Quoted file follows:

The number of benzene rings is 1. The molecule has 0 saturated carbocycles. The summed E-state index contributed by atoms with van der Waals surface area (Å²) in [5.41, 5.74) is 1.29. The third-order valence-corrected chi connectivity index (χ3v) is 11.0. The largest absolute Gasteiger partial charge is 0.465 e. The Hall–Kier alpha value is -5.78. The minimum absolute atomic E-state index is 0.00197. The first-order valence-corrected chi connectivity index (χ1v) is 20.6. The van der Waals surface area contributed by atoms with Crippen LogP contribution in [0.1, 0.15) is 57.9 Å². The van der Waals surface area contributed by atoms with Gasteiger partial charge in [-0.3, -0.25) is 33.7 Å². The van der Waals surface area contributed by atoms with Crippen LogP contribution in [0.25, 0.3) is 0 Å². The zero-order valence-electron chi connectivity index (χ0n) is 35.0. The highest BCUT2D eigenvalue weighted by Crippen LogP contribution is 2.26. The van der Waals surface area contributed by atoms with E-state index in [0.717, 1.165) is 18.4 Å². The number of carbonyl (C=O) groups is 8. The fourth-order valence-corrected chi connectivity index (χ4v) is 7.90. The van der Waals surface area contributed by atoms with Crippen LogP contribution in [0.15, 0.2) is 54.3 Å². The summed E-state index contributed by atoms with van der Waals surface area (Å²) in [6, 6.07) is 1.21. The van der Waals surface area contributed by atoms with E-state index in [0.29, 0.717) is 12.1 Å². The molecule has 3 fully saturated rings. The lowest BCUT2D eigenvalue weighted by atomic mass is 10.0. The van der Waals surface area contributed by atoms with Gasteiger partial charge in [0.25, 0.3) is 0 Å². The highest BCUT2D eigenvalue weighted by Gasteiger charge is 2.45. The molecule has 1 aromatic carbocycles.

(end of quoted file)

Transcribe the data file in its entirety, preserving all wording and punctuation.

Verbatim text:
The number of benzene rings is 1. The molecule has 0 saturated carbocycles. The summed E-state index contributed by atoms with van der Waals surface area (Å²) in [5.41, 5.74) is 1.29. The third-order valence-corrected chi connectivity index (χ3v) is 11.0. The largest absolute Gasteiger partial charge is 0.465 e. The Hall–Kier alpha value is -5.78. The minimum absolute atomic E-state index is 0.00197. The first-order valence-corrected chi connectivity index (χ1v) is 20.6. The van der Waals surface area contributed by atoms with Crippen LogP contribution in [0.1, 0.15) is 57.9 Å². The van der Waals surface area contributed by atoms with Gasteiger partial charge in [-0.3, -0.25) is 33.7 Å². The van der Waals surface area contributed by atoms with Crippen LogP contribution in [0.25, 0.3) is 0 Å². The zero-order valence-electron chi connectivity index (χ0n) is 35.0. The highest BCUT2D eigenvalue weighted by Crippen LogP contribution is 2.26. The van der Waals surface area contributed by atoms with E-state index in [0.717, 1.165) is 18.4 Å². The number of carbonyl (C=O) groups is 8. The fourth-order valence-corrected chi connectivity index (χ4v) is 7.90. The van der Waals surface area contributed by atoms with Crippen LogP contribution in [0.15, 0.2) is 54.3 Å². The summed E-state index contributed by atoms with van der Waals surface area (Å²) in [6, 6.07) is 1.21. The van der Waals surface area contributed by atoms with E-state index in [0.29, 0.717) is 12.1 Å². The molecule has 3 fully saturated rings. The lowest BCUT2D eigenvalue weighted by atomic mass is 10.0. The van der Waals surface area contributed by atoms with Gasteiger partial charge in [0.25, 0.3) is 0 Å². The highest BCUT2D eigenvalue weighted by Gasteiger charge is 2.45. The molecule has 1 aromatic carbocycles.